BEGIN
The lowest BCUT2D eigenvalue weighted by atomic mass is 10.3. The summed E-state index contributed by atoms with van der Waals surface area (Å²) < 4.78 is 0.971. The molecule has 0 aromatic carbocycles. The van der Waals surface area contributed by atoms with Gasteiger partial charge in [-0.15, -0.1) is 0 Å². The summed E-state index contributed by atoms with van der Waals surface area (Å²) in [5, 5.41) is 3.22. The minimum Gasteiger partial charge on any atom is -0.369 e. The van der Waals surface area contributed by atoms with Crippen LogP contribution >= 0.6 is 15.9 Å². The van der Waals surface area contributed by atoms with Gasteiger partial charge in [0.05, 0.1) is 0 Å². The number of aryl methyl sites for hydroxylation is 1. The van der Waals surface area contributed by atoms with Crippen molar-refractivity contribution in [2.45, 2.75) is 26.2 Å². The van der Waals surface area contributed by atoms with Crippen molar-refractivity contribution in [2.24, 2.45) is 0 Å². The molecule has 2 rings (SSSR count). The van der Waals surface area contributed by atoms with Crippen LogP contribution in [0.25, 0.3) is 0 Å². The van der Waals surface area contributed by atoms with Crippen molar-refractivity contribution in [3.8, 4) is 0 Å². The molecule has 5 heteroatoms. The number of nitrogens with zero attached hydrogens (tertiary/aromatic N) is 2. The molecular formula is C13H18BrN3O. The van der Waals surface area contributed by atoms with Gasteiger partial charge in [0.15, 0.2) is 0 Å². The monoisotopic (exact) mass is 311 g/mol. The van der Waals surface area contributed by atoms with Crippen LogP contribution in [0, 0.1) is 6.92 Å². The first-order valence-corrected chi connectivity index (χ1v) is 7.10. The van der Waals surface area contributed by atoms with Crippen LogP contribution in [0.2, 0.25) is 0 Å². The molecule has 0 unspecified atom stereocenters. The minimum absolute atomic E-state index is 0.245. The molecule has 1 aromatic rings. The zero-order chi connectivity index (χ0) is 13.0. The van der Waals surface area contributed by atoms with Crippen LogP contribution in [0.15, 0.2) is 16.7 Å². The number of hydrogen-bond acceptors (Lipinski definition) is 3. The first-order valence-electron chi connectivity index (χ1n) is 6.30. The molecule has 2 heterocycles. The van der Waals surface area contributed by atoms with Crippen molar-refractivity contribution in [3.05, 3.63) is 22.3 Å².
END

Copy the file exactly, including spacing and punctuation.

The lowest BCUT2D eigenvalue weighted by atomic mass is 10.3. The summed E-state index contributed by atoms with van der Waals surface area (Å²) < 4.78 is 0.971. The molecule has 0 aromatic carbocycles. The van der Waals surface area contributed by atoms with Gasteiger partial charge in [-0.15, -0.1) is 0 Å². The summed E-state index contributed by atoms with van der Waals surface area (Å²) in [5, 5.41) is 3.22. The minimum Gasteiger partial charge on any atom is -0.369 e. The van der Waals surface area contributed by atoms with Crippen LogP contribution >= 0.6 is 15.9 Å². The van der Waals surface area contributed by atoms with Gasteiger partial charge in [0.05, 0.1) is 0 Å². The number of aryl methyl sites for hydroxylation is 1. The van der Waals surface area contributed by atoms with Crippen molar-refractivity contribution in [2.45, 2.75) is 26.2 Å². The van der Waals surface area contributed by atoms with Crippen molar-refractivity contribution in [2.24, 2.45) is 0 Å². The molecule has 2 rings (SSSR count). The van der Waals surface area contributed by atoms with Crippen LogP contribution in [0.25, 0.3) is 0 Å². The van der Waals surface area contributed by atoms with Crippen molar-refractivity contribution in [3.8, 4) is 0 Å². The molecule has 5 heteroatoms. The number of nitrogens with zero attached hydrogens (tertiary/aromatic N) is 2. The molecular formula is C13H18BrN3O. The van der Waals surface area contributed by atoms with Gasteiger partial charge in [0.15, 0.2) is 0 Å². The monoisotopic (exact) mass is 311 g/mol. The van der Waals surface area contributed by atoms with Crippen LogP contribution in [0, 0.1) is 6.92 Å². The first-order valence-corrected chi connectivity index (χ1v) is 7.10. The van der Waals surface area contributed by atoms with Crippen LogP contribution in [0.2, 0.25) is 0 Å². The molecule has 0 unspecified atom stereocenters. The minimum absolute atomic E-state index is 0.245. The molecule has 1 aromatic rings. The zero-order chi connectivity index (χ0) is 13.0. The van der Waals surface area contributed by atoms with Crippen LogP contribution in [0.15, 0.2) is 16.7 Å². The number of hydrogen-bond acceptors (Lipinski definition) is 3. The first-order valence-electron chi connectivity index (χ1n) is 6.30. The molecule has 2 heterocycles. The van der Waals surface area contributed by atoms with Crippen molar-refractivity contribution in [3.05, 3.63) is 22.3 Å².